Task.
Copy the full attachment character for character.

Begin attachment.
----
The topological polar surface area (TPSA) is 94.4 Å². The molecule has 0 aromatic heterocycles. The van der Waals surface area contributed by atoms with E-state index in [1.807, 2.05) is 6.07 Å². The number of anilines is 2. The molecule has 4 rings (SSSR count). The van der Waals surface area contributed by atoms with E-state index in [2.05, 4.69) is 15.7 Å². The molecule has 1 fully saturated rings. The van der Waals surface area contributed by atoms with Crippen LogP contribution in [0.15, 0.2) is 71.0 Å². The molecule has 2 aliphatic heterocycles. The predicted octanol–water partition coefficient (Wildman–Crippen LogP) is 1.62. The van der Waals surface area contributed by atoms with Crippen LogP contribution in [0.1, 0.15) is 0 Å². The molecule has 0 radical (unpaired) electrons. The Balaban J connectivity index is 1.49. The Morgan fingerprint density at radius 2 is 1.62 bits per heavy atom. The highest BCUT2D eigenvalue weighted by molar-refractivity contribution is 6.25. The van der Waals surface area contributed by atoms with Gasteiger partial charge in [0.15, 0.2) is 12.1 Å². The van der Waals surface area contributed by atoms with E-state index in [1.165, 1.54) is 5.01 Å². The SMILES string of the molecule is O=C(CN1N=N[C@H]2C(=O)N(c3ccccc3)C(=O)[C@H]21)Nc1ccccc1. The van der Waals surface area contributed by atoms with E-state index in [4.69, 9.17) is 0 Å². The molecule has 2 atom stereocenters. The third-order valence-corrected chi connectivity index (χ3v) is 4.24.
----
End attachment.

The topological polar surface area (TPSA) is 94.4 Å². The molecule has 0 aromatic heterocycles. The van der Waals surface area contributed by atoms with E-state index in [1.807, 2.05) is 6.07 Å². The number of anilines is 2. The molecule has 4 rings (SSSR count). The van der Waals surface area contributed by atoms with E-state index in [2.05, 4.69) is 15.7 Å². The molecule has 1 fully saturated rings. The van der Waals surface area contributed by atoms with Crippen LogP contribution in [0.15, 0.2) is 71.0 Å². The molecule has 2 aliphatic heterocycles. The predicted octanol–water partition coefficient (Wildman–Crippen LogP) is 1.62. The van der Waals surface area contributed by atoms with Crippen LogP contribution in [0.1, 0.15) is 0 Å². The molecule has 0 radical (unpaired) electrons. The Balaban J connectivity index is 1.49. The Morgan fingerprint density at radius 2 is 1.62 bits per heavy atom. The highest BCUT2D eigenvalue weighted by molar-refractivity contribution is 6.25. The van der Waals surface area contributed by atoms with Gasteiger partial charge in [0.15, 0.2) is 12.1 Å². The van der Waals surface area contributed by atoms with E-state index in [1.165, 1.54) is 5.01 Å². The SMILES string of the molecule is O=C(CN1N=N[C@H]2C(=O)N(c3ccccc3)C(=O)[C@H]21)Nc1ccccc1. The van der Waals surface area contributed by atoms with E-state index in [4.69, 9.17) is 0 Å². The molecule has 2 atom stereocenters. The third-order valence-corrected chi connectivity index (χ3v) is 4.24.